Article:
• Ficus;
  • wasp;
  • mutualism;
  • coevolution;
  • pollination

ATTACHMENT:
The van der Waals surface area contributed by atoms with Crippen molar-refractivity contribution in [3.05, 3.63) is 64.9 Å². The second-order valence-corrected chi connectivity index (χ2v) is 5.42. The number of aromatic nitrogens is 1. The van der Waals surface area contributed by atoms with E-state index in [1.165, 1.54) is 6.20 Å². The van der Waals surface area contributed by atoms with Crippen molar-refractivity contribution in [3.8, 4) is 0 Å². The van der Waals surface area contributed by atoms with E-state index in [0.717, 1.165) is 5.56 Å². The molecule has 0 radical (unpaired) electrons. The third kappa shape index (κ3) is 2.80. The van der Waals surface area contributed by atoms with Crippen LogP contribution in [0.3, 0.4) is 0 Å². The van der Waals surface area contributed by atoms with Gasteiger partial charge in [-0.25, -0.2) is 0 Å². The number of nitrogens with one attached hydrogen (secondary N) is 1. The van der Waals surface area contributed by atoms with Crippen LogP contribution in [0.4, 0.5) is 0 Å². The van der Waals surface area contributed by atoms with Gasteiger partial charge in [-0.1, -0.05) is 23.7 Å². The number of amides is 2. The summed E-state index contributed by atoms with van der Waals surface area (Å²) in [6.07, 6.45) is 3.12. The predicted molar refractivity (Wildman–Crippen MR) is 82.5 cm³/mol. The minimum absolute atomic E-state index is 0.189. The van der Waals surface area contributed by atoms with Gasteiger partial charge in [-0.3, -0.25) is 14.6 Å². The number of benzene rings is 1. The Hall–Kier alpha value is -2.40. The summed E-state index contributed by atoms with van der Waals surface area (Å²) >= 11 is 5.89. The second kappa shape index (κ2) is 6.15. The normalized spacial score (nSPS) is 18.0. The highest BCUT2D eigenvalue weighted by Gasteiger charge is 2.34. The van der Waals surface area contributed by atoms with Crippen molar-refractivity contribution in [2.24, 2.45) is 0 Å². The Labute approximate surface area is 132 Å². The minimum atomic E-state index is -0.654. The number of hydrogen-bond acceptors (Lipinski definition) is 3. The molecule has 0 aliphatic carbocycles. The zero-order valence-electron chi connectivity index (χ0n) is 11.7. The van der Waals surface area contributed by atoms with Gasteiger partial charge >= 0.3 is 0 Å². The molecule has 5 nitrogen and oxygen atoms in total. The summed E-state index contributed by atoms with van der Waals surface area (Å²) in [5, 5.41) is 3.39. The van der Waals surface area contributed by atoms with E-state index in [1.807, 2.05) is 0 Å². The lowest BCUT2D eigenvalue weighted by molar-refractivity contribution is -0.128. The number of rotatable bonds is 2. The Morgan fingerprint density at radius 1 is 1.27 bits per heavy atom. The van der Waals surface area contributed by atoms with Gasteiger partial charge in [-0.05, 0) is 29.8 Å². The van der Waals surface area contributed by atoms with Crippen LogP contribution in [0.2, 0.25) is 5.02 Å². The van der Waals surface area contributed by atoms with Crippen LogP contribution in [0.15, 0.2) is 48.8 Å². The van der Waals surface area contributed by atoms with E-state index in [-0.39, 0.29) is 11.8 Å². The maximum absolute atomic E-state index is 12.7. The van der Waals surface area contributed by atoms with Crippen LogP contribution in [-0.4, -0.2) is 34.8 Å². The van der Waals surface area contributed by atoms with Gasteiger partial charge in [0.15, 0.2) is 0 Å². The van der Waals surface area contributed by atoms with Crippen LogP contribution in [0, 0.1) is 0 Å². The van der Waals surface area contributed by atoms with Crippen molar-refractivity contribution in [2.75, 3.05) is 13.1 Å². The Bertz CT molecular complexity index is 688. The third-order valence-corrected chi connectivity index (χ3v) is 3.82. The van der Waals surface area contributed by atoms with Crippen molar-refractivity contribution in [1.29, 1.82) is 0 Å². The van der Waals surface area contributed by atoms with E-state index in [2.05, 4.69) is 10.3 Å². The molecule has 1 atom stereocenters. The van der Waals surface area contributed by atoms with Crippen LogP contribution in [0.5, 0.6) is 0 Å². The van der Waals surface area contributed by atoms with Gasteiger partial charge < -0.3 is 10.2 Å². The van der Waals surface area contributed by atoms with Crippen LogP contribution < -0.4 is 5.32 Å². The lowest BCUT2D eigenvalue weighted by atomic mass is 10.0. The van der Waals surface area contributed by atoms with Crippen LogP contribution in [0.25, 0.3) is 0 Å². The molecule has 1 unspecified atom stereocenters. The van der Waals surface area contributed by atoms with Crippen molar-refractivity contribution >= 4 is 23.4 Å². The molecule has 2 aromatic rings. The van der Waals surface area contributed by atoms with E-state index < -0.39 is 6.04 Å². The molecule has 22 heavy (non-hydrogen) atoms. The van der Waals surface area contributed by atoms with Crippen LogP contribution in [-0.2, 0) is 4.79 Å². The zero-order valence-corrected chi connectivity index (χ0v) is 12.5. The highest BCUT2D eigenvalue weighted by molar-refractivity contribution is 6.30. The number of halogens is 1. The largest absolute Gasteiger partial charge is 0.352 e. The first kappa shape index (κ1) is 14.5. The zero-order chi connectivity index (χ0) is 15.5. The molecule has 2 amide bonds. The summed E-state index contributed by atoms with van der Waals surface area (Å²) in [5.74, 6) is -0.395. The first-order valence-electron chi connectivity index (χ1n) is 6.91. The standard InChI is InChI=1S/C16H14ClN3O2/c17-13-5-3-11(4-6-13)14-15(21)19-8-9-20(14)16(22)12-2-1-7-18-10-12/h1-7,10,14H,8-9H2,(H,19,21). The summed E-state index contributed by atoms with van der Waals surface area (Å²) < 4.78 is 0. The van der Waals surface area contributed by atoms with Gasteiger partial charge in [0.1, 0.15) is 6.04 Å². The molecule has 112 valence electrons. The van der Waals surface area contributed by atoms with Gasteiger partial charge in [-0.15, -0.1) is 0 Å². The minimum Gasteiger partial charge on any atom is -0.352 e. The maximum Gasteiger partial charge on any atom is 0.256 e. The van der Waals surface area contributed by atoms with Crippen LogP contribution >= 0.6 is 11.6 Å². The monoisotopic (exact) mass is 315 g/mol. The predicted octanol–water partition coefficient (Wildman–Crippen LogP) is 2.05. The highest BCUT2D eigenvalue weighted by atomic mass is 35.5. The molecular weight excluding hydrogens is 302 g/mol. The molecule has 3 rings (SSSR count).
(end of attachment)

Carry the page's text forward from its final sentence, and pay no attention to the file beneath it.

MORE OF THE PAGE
In the dioecious fig/pollinator mutualism, the female wasps that pollinate figs on female trees die without reproducing, whereas wasps that pollinate figs on male trees produce offspring. Selection should strongly favour wasps that avoid female figs and enter only male figs. Consequently, fig trees would not be pollinated and fig seed production would ultimately cease, leading to extinction of both wasp and fig. We experimentally presented pollinators in the wild (southern India) with a choice between male and female figs of a dioecious fig species, Ficus hispida L. Our results show that wasps do not systematically discriminate between sexes of F. hispida. We propose four hypotheses to explain why wasp choice has not evolved, and how a mutualism is thus maintained in which all wasps that pollinate female figs have zero fitness.